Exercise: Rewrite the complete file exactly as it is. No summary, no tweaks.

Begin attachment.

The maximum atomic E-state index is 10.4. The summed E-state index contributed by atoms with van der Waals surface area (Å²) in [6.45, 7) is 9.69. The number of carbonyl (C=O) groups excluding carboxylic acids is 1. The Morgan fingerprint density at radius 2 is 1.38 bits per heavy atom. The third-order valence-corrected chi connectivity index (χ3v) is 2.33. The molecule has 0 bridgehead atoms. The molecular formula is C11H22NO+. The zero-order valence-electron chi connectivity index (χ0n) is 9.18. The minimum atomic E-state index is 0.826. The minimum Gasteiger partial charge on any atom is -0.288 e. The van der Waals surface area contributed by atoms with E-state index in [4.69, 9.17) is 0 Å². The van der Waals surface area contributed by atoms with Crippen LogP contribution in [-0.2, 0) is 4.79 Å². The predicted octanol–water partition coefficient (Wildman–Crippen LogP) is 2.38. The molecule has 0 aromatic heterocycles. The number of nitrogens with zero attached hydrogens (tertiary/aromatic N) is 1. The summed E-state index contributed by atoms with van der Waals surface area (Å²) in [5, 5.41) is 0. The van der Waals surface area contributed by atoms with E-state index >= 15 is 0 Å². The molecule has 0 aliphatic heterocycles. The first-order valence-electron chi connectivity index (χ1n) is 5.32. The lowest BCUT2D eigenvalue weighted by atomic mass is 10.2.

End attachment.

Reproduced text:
The maximum atomic E-state index is 10.4. The summed E-state index contributed by atoms with van der Waals surface area (Å²) in [6.45, 7) is 9.69. The number of carbonyl (C=O) groups excluding carboxylic acids is 1. The Morgan fingerprint density at radius 2 is 1.38 bits per heavy atom. The third-order valence-corrected chi connectivity index (χ3v) is 2.33. The molecule has 0 bridgehead atoms. The molecular formula is C11H22NO+. The zero-order valence-electron chi connectivity index (χ0n) is 9.18. The minimum atomic E-state index is 0.826. The minimum Gasteiger partial charge on any atom is -0.288 e. The van der Waals surface area contributed by atoms with E-state index in [4.69, 9.17) is 0 Å². The van der Waals surface area contributed by atoms with Crippen LogP contribution in [-0.2, 0) is 4.79 Å². The predicted octanol–water partition coefficient (Wildman–Crippen LogP) is 2.38. The molecule has 0 aromatic heterocycles. The number of nitrogens with zero attached hydrogens (tertiary/aromatic N) is 1. The summed E-state index contributed by atoms with van der Waals surface area (Å²) in [5, 5.41) is 0. The van der Waals surface area contributed by atoms with E-state index >= 15 is 0 Å². The molecule has 0 aliphatic heterocycles. The first-order valence-electron chi connectivity index (χ1n) is 5.32. The lowest BCUT2D eigenvalue weighted by atomic mass is 10.2.